On the outside, the festive season is brandy by the log fire, presents under the tree and good times with loved ones. It’s the joy of nostalgia as well as making new memories. On the inside, it’s a day filled mostly with regret. If prison is breaking you, Christmas will destroy you.
For many on short sentences which take them through Christmas, I found the prisoners virtually ignored the season altogether, knowing they could have a better one next year. For those with years to serve, it was different. They had to make the best of it. Most would save up their phone money and have a longer call home. Others chose not to be reminded of what they were missing and didn’t come out of their cells.
A phone call home was always bittersweet. Many prisoners had committed serious crimes after years or even decades of poor choices around drugs and alcohol. It was only as they were forced into sobriety inside that they realised just what they’d lost or ruined. Their child crying because they weren’t going to be at home that year often reduced the hardest cons to snivelling wrecks.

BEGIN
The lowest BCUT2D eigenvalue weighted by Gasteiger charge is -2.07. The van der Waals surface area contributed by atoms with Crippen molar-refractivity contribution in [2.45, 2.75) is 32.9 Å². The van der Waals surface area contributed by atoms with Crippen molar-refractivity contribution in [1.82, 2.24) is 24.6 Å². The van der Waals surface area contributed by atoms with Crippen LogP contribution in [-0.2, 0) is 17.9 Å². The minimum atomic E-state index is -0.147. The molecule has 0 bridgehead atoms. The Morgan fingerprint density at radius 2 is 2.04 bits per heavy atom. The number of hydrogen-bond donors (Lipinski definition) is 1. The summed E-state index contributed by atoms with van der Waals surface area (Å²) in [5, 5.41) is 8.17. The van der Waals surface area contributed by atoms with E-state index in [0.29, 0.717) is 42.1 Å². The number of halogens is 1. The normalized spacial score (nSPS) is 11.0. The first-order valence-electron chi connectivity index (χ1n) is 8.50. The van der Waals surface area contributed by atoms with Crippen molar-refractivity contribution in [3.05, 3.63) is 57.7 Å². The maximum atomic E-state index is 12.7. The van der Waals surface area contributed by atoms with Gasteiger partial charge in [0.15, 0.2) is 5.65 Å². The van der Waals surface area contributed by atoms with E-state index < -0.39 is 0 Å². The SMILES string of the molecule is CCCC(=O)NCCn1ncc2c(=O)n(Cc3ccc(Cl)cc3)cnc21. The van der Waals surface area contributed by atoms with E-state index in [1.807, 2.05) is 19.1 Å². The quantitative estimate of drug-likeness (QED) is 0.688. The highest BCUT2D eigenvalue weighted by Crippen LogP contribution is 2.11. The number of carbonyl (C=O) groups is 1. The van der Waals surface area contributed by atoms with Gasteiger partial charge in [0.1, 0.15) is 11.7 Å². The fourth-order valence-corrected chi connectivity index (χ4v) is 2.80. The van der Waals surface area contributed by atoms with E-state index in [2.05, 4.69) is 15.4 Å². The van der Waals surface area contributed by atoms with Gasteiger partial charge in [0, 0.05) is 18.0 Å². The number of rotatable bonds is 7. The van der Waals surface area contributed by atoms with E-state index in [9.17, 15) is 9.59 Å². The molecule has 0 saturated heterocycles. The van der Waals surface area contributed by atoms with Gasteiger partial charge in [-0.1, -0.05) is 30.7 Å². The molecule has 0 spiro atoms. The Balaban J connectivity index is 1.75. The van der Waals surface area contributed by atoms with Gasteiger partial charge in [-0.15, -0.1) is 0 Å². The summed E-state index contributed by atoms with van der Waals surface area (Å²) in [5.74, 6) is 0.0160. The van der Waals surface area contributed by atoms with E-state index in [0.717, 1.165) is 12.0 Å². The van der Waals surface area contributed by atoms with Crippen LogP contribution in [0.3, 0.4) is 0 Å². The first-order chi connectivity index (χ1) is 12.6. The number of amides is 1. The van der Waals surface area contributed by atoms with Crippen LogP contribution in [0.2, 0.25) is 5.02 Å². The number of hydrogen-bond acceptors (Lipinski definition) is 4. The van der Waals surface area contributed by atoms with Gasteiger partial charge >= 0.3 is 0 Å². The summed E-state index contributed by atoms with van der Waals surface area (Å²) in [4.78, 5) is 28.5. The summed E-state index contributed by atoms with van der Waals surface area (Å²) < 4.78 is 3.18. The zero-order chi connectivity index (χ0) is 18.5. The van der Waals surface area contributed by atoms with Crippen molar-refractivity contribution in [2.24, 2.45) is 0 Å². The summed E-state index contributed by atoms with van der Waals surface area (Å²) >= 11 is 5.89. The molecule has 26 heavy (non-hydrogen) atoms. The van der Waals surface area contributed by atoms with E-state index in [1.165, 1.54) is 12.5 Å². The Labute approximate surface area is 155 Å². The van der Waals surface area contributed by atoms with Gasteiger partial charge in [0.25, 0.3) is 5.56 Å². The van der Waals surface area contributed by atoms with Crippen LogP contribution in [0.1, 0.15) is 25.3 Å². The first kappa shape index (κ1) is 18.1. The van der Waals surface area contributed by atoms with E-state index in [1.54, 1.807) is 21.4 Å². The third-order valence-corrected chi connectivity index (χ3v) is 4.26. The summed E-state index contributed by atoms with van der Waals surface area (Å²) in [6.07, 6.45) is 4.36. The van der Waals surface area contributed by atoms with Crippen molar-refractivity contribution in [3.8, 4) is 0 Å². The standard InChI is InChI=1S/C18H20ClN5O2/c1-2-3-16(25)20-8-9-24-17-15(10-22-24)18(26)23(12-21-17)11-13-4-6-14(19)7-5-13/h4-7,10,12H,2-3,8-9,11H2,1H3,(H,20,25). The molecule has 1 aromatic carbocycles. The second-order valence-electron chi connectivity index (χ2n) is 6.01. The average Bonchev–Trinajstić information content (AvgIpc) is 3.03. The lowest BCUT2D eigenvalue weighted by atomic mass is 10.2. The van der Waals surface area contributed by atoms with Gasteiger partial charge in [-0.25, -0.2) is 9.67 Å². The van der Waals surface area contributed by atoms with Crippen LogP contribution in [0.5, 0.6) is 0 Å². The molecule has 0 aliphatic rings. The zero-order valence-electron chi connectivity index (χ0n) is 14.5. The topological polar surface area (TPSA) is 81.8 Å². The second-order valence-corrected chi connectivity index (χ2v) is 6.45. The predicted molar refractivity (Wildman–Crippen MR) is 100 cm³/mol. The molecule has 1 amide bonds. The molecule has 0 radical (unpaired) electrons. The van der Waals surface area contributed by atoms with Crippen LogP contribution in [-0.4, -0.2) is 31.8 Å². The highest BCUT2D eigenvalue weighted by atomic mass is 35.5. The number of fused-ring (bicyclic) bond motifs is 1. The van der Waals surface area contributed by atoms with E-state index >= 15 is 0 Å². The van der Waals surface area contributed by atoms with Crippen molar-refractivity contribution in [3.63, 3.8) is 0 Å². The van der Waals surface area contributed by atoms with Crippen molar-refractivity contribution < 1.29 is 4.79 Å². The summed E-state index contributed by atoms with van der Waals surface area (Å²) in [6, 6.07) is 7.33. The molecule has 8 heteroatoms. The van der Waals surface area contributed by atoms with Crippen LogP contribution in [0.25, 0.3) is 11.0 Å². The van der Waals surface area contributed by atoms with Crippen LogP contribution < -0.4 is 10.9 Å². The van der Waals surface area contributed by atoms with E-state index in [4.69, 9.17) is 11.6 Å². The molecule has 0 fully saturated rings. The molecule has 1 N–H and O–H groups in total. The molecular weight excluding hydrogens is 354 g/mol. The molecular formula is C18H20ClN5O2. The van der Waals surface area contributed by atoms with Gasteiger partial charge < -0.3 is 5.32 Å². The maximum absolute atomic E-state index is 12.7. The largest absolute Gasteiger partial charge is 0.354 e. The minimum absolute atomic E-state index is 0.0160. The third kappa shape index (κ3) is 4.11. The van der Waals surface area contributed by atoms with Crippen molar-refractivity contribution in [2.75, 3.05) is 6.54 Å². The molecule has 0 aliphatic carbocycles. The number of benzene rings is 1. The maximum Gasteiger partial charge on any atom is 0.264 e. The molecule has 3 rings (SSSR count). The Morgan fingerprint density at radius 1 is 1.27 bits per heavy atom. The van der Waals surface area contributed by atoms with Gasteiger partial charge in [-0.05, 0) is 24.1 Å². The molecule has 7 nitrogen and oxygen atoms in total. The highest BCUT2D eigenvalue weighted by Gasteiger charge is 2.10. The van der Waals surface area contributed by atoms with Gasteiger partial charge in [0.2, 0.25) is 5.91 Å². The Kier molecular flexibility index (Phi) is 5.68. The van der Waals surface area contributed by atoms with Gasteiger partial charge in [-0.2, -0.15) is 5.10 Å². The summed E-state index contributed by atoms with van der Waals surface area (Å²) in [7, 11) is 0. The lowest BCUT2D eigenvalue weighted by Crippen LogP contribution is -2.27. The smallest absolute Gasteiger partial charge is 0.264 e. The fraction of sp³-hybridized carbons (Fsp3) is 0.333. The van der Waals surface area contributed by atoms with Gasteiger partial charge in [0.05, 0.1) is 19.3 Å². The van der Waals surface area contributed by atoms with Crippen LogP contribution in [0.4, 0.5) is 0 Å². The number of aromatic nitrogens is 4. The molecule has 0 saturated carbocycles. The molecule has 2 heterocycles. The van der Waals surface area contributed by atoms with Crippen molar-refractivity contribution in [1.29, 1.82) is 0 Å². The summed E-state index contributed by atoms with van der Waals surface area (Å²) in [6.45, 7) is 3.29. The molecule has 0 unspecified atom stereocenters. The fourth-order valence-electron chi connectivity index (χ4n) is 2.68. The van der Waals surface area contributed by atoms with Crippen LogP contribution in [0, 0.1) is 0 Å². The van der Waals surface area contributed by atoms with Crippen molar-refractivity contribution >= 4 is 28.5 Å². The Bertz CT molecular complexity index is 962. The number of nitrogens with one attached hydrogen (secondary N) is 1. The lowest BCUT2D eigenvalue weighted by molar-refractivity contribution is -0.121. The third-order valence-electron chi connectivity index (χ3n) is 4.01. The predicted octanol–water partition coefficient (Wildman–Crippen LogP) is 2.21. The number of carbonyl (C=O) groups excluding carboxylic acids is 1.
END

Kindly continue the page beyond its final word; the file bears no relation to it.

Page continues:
I remember one guy lurching back to his cell, shaking his head. He said he could hear sparkling wine corks popping in the background. He still had four more years to endure.
The prison used to give everyone £2 credit at Christmas, which was about 15 minutes. When I asked why so little, they said that otherwise the phones would be busy all day and fights would ensue. Prisons are often described as powder kegs. Christmas was always brilliant for explosions under stress.
The female side of the jail was incredibly depressing. It’s bound to be worse if the primary or sole caregiver has found themselves in prison and the children are in care.
Obviously, the inmates would start brewing hooch from mid-November, but it’s a long way from a fine Sherry. If luke-warm rotting fruit is your thing, enjoy. The officers usually found it all, anyway.
I remember working with an inmate called Steve just before Christmas on the sex offenders’ wing. He was a ruined creature whose nineteen-year-old girlfriend had dumped him because he was acting strange. He stabbed her thirty-three times, rolled her up in towels, and left her in his back garden. Local plod managed to solve this without the any help. He’d later receive a life sentence.
I’d never known him receive a letter, never mind a visitor other than his solicitor. I’d not even seen him use the phone. But someone sent him a Christmas card. We were supposed to check some of the inmate’s mail to make sure they weren’t communicating with people they shouldn’t. It was the first opportunity for him that I’d had, so I opened up that card. It said;
I know no one in the family will talk to you any more. I can’t even begin to understand what you’ve done. But you’ll always be my grandson, and I’ll always be your nanny. Happy Christmas, Steve.
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